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Jeep Wrangler Starter Solenoid

Common Problems Found on a Jeep Wrangler Starter Solenoid

Early morning drives usually start by cranking your engine to life. Normally, you would want your engine to start up quickly. This means that you should hope that your starter solenoid is up to scratch when it comes to your engine. It is what provides the electricity that jump-start your engine to responsiveness. A bad solenoid gives off little or no electricity at all, and this could be problematic for you. Here are a few takes on what it's like to have a bad starter solenoid:

Engine doesn't start

The starter solenoid's job is to provide electricity for the engine. This, in turn, is what turns the flywheel in order for the engine to come to life. In cases where you have a bad starter solenoid, most of the time, the engine remains dead. Failure to bring your engine to life could mean that you have a bad starter solenoid, and not a bad battery. Another thing that would confirm this is if the idiot lights on your dash begins to dim while starting your engine.

Click, click

While starting your engine, you may fall victim to a non-responsive one accompanied by a series of 'click' sounds. The thing that differentiates this as a failure with the solenoid and not with the battery is the clicking sound. If you try to bring the engine to life, but hear a few clicking sounds, then your battery is the culprit. However, if the clicking sound persists as long as you attempt to start your engine, then your starter solenoid may have a problem.

Starter trouble

Starters are a part of the solenoid that is quick to give up. Since they are often used and are stored in hot temperatures, changing your starters regularly is essential in keeping your car running well. If your engine starts turning slowly, check your starters. This may be a tell-tale sign that your starter may already be giving up. Another way in which you can figure this out is when your car's lights dim every time you try to start your engine.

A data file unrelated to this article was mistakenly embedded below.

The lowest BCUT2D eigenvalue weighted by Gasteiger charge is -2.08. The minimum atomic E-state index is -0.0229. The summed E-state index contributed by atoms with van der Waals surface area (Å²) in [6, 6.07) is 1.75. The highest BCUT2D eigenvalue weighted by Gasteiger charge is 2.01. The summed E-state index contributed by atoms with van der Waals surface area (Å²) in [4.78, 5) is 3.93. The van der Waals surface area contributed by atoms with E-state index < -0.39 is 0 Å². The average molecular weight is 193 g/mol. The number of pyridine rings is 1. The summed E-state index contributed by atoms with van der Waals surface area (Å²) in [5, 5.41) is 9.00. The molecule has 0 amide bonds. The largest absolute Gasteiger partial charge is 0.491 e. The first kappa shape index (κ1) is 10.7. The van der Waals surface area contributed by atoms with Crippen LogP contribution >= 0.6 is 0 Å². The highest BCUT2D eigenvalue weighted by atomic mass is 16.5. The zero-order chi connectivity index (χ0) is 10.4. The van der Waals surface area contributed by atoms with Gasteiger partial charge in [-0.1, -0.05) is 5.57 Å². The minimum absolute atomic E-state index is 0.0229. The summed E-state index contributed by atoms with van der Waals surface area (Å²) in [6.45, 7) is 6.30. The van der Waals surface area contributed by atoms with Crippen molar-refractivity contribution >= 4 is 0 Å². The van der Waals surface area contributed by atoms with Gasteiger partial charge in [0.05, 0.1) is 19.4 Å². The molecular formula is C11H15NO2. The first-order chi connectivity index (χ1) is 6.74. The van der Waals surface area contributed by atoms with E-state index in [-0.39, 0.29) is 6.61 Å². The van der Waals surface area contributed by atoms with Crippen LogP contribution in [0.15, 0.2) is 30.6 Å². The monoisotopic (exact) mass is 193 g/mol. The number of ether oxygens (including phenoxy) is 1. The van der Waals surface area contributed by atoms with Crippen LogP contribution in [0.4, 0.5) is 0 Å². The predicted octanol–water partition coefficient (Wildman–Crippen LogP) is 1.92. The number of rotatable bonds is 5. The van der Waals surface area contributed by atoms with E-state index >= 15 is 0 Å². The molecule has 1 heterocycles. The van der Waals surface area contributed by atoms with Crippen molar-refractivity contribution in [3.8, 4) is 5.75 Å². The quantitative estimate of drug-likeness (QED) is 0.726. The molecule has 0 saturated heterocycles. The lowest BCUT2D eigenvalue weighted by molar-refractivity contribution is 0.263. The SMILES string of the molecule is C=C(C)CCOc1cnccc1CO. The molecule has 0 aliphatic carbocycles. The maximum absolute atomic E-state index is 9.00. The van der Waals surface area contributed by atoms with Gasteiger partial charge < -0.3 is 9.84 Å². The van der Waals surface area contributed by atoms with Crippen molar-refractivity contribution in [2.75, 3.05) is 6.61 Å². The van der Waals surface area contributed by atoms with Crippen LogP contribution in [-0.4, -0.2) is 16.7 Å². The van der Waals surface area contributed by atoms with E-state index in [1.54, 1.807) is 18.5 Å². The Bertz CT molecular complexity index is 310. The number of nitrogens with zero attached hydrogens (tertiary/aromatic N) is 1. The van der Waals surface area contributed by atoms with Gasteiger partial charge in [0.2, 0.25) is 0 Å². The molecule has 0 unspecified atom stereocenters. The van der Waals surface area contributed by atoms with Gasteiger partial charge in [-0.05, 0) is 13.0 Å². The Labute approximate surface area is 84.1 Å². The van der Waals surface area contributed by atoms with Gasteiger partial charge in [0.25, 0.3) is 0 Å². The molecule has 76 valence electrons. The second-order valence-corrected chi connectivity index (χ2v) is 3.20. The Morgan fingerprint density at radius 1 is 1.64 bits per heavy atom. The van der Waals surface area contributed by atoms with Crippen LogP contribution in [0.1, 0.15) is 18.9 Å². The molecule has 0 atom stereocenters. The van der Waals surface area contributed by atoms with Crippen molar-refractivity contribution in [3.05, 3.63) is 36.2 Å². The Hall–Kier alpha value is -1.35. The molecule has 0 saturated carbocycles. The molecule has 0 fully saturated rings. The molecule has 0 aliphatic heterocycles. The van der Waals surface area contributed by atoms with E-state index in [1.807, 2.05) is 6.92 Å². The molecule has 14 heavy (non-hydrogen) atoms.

Other common reasons

In a car, one of the reasons that a system may fail to work properly is contaminants. These may get into your engine and they may cause all sorts of trouble for you. Loose and dirty connections may cause your starter solenoid to work improperly. Other factors such as corrosion may also play a part in your starter solenoid's gradual deterioration.

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  • How to Keep Your Jeep Wrangler Starter Solenoid's Good Form

    Sometimes, it happens that on the way to your work, you are greeted by a hard starting vehicle that stubbornly refuses to cooperate. This is a problem most commonly associated with old cars and with shot starter solenoids. Its main job is to bridge the circuit responsible for firing the crankshaft, and if it doesn't do its job fully, then you're really late for work. Maintaining the starter solenoid, then, is important. Here's how you can effectively do it:

    Keep your batteries fully charged

    A starter solenoid is not a self-powering unit. It is because of this that it relies heavily on a car's battery for its needs. Starting a car, the starter solenoid links the battery's power to the rest of it, bringing it to life. Make sure that your battery is fully charged before you attempt to start your car. A non-starting vehicle could mean that your battery is at fault, and not the starter solenoid.

    Keep connections clean

    The starter solenoid relies on connections to the battery to keep itself powered. These connectors, however, can suffer from moisture build-up coming from the outside. It can cause these connectors to corrode and develop rust, becoming useless as contacts for electricity. To make sure that your vehicle is fully powered and running normally, test your connectors in the same way that you test your battery's connectors. Clean your connectors, ridding it of rust and corrosion, to keep your car starting like new.

    Test your connectors

    Problems such as a corroded or rusted connector can become the main issues with a starter solenoid. However, if these are clean, the problem may lie with the connectors themselves. There might be bad connections or splits within the circuits that may cause the electricity not to flow through. If this happens, your car may experience a hard time starting up. Test your connections before you go on a long voyage or drive to pinpoint the exact problem of your starter solenoid.

    Change your faulty solenoid

    The best way to keep your starter solenoid working is to change it with a newer, better starter solenoid. These starters can make the difference in running your car beautifully or turning it into a useless decorations sitting in your garage. Doing this before any of the problems above progress further will make driving more of a fun experience than a dreary one.